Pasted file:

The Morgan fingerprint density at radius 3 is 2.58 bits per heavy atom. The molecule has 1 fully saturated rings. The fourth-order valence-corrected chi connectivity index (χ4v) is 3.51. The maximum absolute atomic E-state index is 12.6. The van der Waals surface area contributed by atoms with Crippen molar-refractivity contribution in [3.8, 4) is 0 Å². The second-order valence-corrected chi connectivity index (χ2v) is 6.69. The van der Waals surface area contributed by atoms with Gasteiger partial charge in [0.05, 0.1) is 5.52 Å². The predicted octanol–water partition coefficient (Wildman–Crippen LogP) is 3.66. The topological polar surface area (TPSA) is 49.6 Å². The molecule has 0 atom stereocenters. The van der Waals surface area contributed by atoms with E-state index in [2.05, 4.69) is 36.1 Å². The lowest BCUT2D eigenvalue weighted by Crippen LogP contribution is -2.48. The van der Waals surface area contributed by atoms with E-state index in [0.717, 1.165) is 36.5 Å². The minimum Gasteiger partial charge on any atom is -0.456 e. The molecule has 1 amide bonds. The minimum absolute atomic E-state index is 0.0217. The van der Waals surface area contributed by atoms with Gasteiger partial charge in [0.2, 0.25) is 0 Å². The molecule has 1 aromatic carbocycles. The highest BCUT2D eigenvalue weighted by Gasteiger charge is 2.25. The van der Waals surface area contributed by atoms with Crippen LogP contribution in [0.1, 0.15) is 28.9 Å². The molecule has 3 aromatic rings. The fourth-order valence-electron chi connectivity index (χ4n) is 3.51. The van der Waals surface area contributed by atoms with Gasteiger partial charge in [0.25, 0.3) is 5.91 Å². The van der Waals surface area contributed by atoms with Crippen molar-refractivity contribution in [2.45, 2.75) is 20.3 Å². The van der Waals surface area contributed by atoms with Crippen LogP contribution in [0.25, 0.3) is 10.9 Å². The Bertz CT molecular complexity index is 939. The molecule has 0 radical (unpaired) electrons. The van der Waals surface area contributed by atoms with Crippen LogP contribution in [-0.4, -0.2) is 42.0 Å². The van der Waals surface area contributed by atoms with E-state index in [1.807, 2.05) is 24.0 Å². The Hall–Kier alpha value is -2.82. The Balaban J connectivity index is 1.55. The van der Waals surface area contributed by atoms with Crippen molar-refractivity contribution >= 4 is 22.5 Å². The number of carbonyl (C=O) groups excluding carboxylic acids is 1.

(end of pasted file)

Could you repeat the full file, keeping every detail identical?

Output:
The Morgan fingerprint density at radius 3 is 2.58 bits per heavy atom. The molecule has 1 fully saturated rings. The fourth-order valence-corrected chi connectivity index (χ4v) is 3.51. The maximum absolute atomic E-state index is 12.6. The van der Waals surface area contributed by atoms with Crippen molar-refractivity contribution in [3.8, 4) is 0 Å². The second-order valence-corrected chi connectivity index (χ2v) is 6.69. The van der Waals surface area contributed by atoms with Gasteiger partial charge in [0.05, 0.1) is 5.52 Å². The predicted octanol–water partition coefficient (Wildman–Crippen LogP) is 3.66. The topological polar surface area (TPSA) is 49.6 Å². The molecule has 0 atom stereocenters. The van der Waals surface area contributed by atoms with E-state index in [2.05, 4.69) is 36.1 Å². The lowest BCUT2D eigenvalue weighted by Crippen LogP contribution is -2.48. The van der Waals surface area contributed by atoms with E-state index in [0.717, 1.165) is 36.5 Å². The minimum Gasteiger partial charge on any atom is -0.456 e. The molecule has 1 amide bonds. The minimum absolute atomic E-state index is 0.0217. The van der Waals surface area contributed by atoms with Gasteiger partial charge in [0.2, 0.25) is 0 Å². The molecule has 1 aromatic carbocycles. The highest BCUT2D eigenvalue weighted by Gasteiger charge is 2.25. The van der Waals surface area contributed by atoms with Crippen LogP contribution in [0.1, 0.15) is 28.9 Å². The molecule has 3 aromatic rings. The fourth-order valence-electron chi connectivity index (χ4n) is 3.51. The van der Waals surface area contributed by atoms with Gasteiger partial charge in [0.25, 0.3) is 5.91 Å². The van der Waals surface area contributed by atoms with Crippen molar-refractivity contribution in [2.45, 2.75) is 20.3 Å². The van der Waals surface area contributed by atoms with Crippen LogP contribution in [0.25, 0.3) is 10.9 Å². The Bertz CT molecular complexity index is 939. The molecule has 0 radical (unpaired) electrons. The van der Waals surface area contributed by atoms with Crippen LogP contribution in [-0.4, -0.2) is 42.0 Å². The van der Waals surface area contributed by atoms with E-state index in [1.807, 2.05) is 24.0 Å². The Hall–Kier alpha value is -2.82. The Balaban J connectivity index is 1.55. The van der Waals surface area contributed by atoms with Crippen molar-refractivity contribution >= 4 is 22.5 Å². The number of carbonyl (C=O) groups excluding carboxylic acids is 1.